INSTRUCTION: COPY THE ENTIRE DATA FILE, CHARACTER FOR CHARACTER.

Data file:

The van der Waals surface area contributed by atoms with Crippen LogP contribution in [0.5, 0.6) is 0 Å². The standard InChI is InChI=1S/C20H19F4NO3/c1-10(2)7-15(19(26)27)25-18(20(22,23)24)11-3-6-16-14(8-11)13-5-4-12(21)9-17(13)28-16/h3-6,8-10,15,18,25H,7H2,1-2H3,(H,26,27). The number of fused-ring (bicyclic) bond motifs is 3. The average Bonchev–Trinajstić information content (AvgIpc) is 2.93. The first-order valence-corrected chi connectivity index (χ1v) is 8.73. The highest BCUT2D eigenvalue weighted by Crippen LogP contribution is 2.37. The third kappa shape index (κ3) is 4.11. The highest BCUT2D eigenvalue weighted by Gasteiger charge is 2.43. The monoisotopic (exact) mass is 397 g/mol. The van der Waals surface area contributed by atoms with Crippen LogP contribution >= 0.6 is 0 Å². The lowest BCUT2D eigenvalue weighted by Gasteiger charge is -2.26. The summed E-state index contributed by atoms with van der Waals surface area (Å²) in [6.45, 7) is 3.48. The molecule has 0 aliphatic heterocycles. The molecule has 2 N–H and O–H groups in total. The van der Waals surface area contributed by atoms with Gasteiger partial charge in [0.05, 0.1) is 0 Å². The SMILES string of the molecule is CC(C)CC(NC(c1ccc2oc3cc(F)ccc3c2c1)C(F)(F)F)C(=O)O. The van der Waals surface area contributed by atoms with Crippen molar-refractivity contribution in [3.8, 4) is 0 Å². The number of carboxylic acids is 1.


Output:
The van der Waals surface area contributed by atoms with Crippen LogP contribution in [0.5, 0.6) is 0 Å². The standard InChI is InChI=1S/C20H19F4NO3/c1-10(2)7-15(19(26)27)25-18(20(22,23)24)11-3-6-16-14(8-11)13-5-4-12(21)9-17(13)28-16/h3-6,8-10,15,18,25H,7H2,1-2H3,(H,26,27). The number of fused-ring (bicyclic) bond motifs is 3. The average Bonchev–Trinajstić information content (AvgIpc) is 2.93. The first-order valence-corrected chi connectivity index (χ1v) is 8.73. The highest BCUT2D eigenvalue weighted by Crippen LogP contribution is 2.37. The third kappa shape index (κ3) is 4.11. The highest BCUT2D eigenvalue weighted by Gasteiger charge is 2.43. The monoisotopic (exact) mass is 397 g/mol. The van der Waals surface area contributed by atoms with Crippen LogP contribution >= 0.6 is 0 Å². The lowest BCUT2D eigenvalue weighted by Gasteiger charge is -2.26. The summed E-state index contributed by atoms with van der Waals surface area (Å²) in [6.45, 7) is 3.48. The molecule has 0 aliphatic heterocycles. The molecule has 2 N–H and O–H groups in total. The van der Waals surface area contributed by atoms with Gasteiger partial charge in [0.05, 0.1) is 0 Å². The SMILES string of the molecule is CC(C)CC(NC(c1ccc2oc3cc(F)ccc3c2c1)C(F)(F)F)C(=O)O. The van der Waals surface area contributed by atoms with Crippen molar-refractivity contribution in [3.8, 4) is 0 Å². The number of carboxylic acids is 1.